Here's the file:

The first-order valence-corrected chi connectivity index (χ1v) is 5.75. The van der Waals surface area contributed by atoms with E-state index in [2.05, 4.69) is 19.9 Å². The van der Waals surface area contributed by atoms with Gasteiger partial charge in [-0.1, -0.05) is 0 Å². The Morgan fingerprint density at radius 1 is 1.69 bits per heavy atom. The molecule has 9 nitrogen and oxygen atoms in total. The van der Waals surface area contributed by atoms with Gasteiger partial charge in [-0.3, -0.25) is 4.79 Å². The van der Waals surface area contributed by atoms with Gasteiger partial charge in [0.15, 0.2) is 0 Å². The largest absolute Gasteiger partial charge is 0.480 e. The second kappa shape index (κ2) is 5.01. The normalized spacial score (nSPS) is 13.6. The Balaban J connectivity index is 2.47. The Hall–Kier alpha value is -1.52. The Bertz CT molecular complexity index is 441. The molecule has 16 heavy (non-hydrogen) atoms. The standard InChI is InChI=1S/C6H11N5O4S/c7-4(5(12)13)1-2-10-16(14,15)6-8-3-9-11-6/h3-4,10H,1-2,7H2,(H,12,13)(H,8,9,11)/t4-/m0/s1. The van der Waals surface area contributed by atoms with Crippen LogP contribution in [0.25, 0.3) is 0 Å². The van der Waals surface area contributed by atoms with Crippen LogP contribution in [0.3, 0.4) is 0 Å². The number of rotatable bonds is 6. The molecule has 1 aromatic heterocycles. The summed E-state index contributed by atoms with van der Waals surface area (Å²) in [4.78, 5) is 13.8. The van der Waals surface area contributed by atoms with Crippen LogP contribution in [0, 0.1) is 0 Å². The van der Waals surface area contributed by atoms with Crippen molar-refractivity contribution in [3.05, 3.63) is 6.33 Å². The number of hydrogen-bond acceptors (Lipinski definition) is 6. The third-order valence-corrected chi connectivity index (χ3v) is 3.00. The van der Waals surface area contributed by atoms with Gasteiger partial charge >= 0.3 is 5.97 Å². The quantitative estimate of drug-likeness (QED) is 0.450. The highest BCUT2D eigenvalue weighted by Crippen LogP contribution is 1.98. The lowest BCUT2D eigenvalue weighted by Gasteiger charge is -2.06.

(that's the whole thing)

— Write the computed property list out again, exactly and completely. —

The first-order valence-corrected chi connectivity index (χ1v) is 5.75. The van der Waals surface area contributed by atoms with E-state index in [2.05, 4.69) is 19.9 Å². The van der Waals surface area contributed by atoms with Gasteiger partial charge in [-0.1, -0.05) is 0 Å². The Morgan fingerprint density at radius 1 is 1.69 bits per heavy atom. The molecule has 9 nitrogen and oxygen atoms in total. The van der Waals surface area contributed by atoms with Gasteiger partial charge in [-0.3, -0.25) is 4.79 Å². The van der Waals surface area contributed by atoms with Gasteiger partial charge in [0.15, 0.2) is 0 Å². The largest absolute Gasteiger partial charge is 0.480 e. The second kappa shape index (κ2) is 5.01. The normalized spacial score (nSPS) is 13.6. The Balaban J connectivity index is 2.47. The Hall–Kier alpha value is -1.52. The Bertz CT molecular complexity index is 441. The molecule has 16 heavy (non-hydrogen) atoms. The standard InChI is InChI=1S/C6H11N5O4S/c7-4(5(12)13)1-2-10-16(14,15)6-8-3-9-11-6/h3-4,10H,1-2,7H2,(H,12,13)(H,8,9,11)/t4-/m0/s1. The van der Waals surface area contributed by atoms with Crippen LogP contribution in [0.25, 0.3) is 0 Å². The van der Waals surface area contributed by atoms with Crippen LogP contribution in [0.3, 0.4) is 0 Å². The number of rotatable bonds is 6. The molecule has 1 aromatic heterocycles. The summed E-state index contributed by atoms with van der Waals surface area (Å²) in [4.78, 5) is 13.8. The van der Waals surface area contributed by atoms with Crippen LogP contribution in [0, 0.1) is 0 Å². The van der Waals surface area contributed by atoms with Crippen molar-refractivity contribution in [3.05, 3.63) is 6.33 Å². The number of hydrogen-bond acceptors (Lipinski definition) is 6. The third-order valence-corrected chi connectivity index (χ3v) is 3.00. The van der Waals surface area contributed by atoms with Gasteiger partial charge >= 0.3 is 5.97 Å². The quantitative estimate of drug-likeness (QED) is 0.450. The highest BCUT2D eigenvalue weighted by Crippen LogP contribution is 1.98. The lowest BCUT2D eigenvalue weighted by Gasteiger charge is -2.06.